The Whimsical Way of Watchcraft
Tinkering with wristwatches since his childhood days, it was only a matter of time until Eduardo Milieris opened Watchcraft in 1994. Today, his limited edition artisan watches can be found in more than 400 galleries worldwide, and have even caught the eye of celebrity chef Rachel Ray and rocker Steven Tyler.
Originally from Uruguay, Milieris relocated to New York and currently handcrafts more than 100 different styles of watches out of his Long Island City studio. Long Island City became the home of his copper and brass-centered watch-crafting efforts back in 2006 when he relocated to Queens.
Milieris dabbled in creating and redefining his very first watches around the age of 11 and recalls an example of one still. He peeled and chipped away a store-bought watch's original paint and colored it in with markers to make it his own.
"And I recently discovered drawings from when I was six-the houses I drew back then always had clocks at the top," he reveals, with a soul-stirred smile in his voice.
As a child, Milieris attended a show of a female sculptor named Mariví Ugolino. Inspired by her work, he took classes with her despite his young age, then of only 13, and gained the wisdom to appreciate that opportunity later, in his teenage years.
Milieris studied at the School of Liberal Arts in the capital city of Montevideo in the early 1980s. While there, he invested his energy in practicing ceramics, printmaking, photography, metalwork, video art and sculpture.
But understanding that the culture he knew so well did not consider an art degree valuable, he brought his talents and passion for time-inspired art above the equator.
Today in his wristwatch lineup, Milieris sources his movements from several suppliers in Japan. For copper and brass, Milieris often reaches out to New York-based Metalliferous but also buys from a number of other local suppliers.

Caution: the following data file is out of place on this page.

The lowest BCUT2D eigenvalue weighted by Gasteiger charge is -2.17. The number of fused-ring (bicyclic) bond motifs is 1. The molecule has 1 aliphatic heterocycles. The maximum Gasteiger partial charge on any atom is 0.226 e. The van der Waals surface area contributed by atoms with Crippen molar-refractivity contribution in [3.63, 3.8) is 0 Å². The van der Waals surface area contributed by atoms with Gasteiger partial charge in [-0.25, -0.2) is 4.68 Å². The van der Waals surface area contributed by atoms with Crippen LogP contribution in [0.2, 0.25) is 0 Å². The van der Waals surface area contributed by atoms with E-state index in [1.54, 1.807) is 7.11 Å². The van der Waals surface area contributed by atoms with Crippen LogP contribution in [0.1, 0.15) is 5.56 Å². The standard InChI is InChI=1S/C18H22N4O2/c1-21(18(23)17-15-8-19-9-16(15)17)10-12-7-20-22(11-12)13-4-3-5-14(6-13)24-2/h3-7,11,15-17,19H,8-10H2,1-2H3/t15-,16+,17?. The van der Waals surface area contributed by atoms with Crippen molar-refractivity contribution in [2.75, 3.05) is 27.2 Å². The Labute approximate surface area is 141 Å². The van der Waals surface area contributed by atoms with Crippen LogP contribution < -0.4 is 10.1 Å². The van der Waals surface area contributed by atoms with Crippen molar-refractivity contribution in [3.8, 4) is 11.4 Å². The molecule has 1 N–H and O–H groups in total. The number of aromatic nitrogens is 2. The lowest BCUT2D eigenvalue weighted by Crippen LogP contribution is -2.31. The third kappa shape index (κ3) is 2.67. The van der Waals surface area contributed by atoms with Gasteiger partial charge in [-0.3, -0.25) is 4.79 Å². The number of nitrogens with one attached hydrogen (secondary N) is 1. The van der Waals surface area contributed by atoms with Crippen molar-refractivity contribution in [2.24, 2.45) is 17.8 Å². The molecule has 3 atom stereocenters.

Milieris generally makes anywhere from just one to 1,000 watches in a specific style; he estimates that he's designed around 300 different styles within a considerable number of collections throughout the years since Watchcraft opened.
Still significantly inspired by found objects, too, he sometimes ties in pieces of fallen parts from cars and trains when he recognizes something old yet new while walking in the city.
Anything that pulls at his interest visually and provokes him to carry whatever it is back to his studio for watch-creating possibilities can become incorporated into a design. And if not, it at least whisks ideas for new designs into his mind.
A visit to a museum or even a trip to the supermarket might spark design approaches for him, too.
"I look at people's wrists when I'm riding the train," Milieris says, noting how observation in his daily routines has a considerable impact on the malleable and artistic aspects of his creativity.
An interesting detail he has gleaned is how he thinks he sees a watch on someone's wrist from about 10 feet away and how different it can sometimes look once he sees them up close in passing, while departing from the train. But all is inspiration.
He does sometimes build wooden, oxidized steel and, once in a while, copper clocks, but he mainly focuses his artistic efforts where he has seen a powerful demand from across the globe-with his warm-hued watches conveying strength, yet weaved in metalwork of an often soft, captivating lure for the eyes.